20th November 2000

The car did its job. Every single panel was damaged, but I walked away completely unscathed.

I was driving home to Thame from my clinic in Wallingford. The last week had been extremely wet, even by November standards. The roads were pretty treacherous, particularly the A329, just barely an A road and quiet. I know I was driving well because I’d had a police car behind me for the last few miles, so I was steady and below the speed limit.

On my way to work I’d noticed that the farmer in a field along the way, at the bottom of a dip, had decided to haul his potatoes out of a waterlogged field and there was mud on the road, so I was ready for it. It covered the other side of the road. As I crested the hill before the field, what I wasn’t prepared for was the car coming up the hill, on my side of the road to avoid the mud. There’s a little wiggle in the road at the crest, and all I could do was swerve onto the muddy side of the road to avoid it. Head on collision averted. Well done me.

But now I was swerving on a road smeared with slick wet mud and travelling at about 55 miles an hour. Downhill. With no grip. Towards a tree.

The car I was in, my favourite car of all time, had a reputation. The rear window is a flat, quite small sheet of glass with a habit of popping out and flying horizontally forwards when you hit something head on. Head off, might be a better description, as it has been known to decapitate all the occupants. Not pretty.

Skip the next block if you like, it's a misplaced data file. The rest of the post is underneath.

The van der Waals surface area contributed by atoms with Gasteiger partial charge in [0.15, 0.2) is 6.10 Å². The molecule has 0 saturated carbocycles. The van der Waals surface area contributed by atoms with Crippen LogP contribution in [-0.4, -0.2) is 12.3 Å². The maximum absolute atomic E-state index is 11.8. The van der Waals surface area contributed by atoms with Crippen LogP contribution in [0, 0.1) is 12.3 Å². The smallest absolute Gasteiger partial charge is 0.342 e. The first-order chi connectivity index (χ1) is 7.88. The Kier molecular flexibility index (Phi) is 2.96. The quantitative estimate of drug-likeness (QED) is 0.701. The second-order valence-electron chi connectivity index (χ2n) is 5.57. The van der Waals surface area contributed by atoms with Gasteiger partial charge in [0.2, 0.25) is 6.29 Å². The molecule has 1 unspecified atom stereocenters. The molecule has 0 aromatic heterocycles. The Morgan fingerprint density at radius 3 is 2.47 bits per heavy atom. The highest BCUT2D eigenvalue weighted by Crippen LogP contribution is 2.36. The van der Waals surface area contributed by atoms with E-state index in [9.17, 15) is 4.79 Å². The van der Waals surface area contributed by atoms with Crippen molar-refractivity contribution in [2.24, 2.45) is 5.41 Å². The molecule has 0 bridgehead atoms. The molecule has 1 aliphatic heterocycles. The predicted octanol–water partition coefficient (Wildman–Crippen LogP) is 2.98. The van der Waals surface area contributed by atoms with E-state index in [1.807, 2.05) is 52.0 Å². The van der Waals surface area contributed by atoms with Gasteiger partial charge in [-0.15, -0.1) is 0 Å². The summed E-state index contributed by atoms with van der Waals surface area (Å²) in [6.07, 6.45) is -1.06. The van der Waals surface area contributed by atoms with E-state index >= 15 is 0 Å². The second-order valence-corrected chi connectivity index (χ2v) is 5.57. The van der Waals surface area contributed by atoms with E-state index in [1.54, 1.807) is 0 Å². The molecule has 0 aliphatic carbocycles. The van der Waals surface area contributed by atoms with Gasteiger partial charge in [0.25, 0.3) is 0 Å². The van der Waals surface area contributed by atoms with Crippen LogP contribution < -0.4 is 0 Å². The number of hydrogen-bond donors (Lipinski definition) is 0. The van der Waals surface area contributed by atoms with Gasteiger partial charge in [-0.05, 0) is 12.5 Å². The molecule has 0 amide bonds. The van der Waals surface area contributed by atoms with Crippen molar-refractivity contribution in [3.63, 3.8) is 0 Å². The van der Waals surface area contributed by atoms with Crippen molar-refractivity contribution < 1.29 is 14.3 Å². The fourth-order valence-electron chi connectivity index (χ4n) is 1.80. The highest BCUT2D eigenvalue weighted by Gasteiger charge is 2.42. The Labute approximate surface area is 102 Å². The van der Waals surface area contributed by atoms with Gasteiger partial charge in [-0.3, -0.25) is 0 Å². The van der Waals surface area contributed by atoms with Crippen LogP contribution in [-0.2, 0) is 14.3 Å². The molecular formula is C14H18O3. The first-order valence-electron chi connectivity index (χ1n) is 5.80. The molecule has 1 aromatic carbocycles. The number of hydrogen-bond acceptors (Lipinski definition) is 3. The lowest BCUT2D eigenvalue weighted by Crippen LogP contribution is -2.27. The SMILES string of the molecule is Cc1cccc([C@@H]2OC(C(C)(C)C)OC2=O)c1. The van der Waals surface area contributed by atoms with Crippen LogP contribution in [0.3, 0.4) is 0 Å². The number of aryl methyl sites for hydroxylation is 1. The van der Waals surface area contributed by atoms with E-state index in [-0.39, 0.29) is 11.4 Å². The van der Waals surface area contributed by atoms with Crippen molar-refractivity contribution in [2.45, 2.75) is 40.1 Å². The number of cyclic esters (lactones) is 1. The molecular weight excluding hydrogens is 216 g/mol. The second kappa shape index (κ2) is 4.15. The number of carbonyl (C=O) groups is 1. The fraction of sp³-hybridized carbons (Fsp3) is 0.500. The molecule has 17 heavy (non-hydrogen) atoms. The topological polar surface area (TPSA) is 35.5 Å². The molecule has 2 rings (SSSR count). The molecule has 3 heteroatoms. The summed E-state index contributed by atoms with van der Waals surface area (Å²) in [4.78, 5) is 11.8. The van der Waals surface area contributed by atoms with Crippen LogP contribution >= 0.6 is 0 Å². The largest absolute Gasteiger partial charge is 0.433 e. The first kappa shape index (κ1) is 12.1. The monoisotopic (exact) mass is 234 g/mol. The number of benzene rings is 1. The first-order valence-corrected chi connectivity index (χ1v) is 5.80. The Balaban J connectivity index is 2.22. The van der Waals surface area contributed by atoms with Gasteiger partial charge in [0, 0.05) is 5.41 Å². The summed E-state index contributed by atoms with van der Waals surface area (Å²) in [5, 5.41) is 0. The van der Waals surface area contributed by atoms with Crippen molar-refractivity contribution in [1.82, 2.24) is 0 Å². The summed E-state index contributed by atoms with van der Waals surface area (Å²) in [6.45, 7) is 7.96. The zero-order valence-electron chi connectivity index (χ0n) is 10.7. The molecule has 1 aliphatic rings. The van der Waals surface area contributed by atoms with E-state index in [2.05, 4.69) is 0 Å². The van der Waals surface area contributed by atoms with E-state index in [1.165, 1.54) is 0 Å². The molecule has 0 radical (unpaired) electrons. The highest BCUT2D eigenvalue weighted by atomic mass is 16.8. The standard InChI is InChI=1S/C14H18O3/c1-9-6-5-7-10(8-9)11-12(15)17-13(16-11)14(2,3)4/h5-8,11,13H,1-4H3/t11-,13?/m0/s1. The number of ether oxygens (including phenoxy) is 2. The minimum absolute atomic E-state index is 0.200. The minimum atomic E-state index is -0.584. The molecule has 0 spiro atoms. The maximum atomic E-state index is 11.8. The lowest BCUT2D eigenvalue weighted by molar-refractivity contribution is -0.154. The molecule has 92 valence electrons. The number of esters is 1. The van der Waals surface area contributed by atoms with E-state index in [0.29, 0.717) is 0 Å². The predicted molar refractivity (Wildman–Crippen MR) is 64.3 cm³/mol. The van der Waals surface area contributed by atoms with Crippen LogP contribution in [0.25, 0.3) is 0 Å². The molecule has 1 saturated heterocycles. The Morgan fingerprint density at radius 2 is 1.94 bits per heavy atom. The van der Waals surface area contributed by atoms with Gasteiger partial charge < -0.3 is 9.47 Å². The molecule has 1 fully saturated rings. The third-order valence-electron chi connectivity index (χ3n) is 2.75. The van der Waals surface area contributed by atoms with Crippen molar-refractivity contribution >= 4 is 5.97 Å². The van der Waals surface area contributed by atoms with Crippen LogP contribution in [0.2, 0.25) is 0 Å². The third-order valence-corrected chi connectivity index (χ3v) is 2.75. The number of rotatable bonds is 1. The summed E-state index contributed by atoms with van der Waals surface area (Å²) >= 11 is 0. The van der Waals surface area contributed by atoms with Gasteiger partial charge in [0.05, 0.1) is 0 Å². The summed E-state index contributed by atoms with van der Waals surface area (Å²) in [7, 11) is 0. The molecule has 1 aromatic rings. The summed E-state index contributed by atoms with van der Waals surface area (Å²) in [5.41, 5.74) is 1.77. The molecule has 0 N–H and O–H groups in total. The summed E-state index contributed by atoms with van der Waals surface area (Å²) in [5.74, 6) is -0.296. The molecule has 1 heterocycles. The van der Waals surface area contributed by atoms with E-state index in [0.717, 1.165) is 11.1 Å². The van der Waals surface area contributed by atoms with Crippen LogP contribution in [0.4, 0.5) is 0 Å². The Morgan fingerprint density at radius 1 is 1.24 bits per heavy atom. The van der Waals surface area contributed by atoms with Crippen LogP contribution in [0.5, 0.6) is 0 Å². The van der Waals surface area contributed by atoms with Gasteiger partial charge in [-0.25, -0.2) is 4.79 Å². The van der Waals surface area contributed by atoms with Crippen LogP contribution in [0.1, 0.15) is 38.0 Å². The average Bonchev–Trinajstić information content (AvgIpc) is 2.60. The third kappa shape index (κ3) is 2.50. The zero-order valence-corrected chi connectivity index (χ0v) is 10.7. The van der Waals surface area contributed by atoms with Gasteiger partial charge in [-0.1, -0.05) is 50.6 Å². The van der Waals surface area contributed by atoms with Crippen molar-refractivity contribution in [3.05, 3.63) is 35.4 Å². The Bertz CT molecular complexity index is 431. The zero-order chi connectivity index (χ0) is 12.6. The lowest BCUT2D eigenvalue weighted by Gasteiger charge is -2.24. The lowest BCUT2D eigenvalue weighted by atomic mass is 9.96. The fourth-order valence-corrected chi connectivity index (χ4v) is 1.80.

I couldn’t get traction to steer the car away from the tree, so I decided the best bet was to swing the car  through 180 degrees to hit the tree going backwards, thereby craftily avoiding the separation of my head from my body. It’d also mean I was cushioned from the impact by the seat. It’s a great plan, and as I travelled down the hill, gaining speed as I go, I started to spin the car around. What i hadn’t factored in was the ditch to the right. I got about 90 degrees into my oh-so-clever manoeuvre, when my rear wheels dropped into the ditch. Suddenly the side of the ditch acted like a rail as my front wheels lifted from the road surface. Travelling sideways at over 50 miles an hour on your chassis isn’;t good for a car, or your nerves as the world rushes towards your window, the plants slapping hard against the driver’s door. The advantage was that the rail/ditch guided me past the tree and onward along the verge.

The car was heavy, and the ditch relentless, so it was inevitable that the chassis would snap. As it did, with an incredibly frightening noise, all four of my wheels – still powering away – made contact again; the front ones with the road, the rear ones with the bottom of the ditch, and I was abruptly propelled across the road, into the opposite ditch, through the hedge and 50 years into the waterlogged fields.

I sat in the now stationery, and somewhat more compact, car. I checked myself over; neck – okay, low back – okay, legs – still there… That’s what you want from a car, for it to unquestioningly lay down its life for you. If I hadn’t been a fan of Jaguars before, I would’ve been now. It’s why I say they’re the best cars in the world, because if I hadn’t been in one, I might not have lived to say it.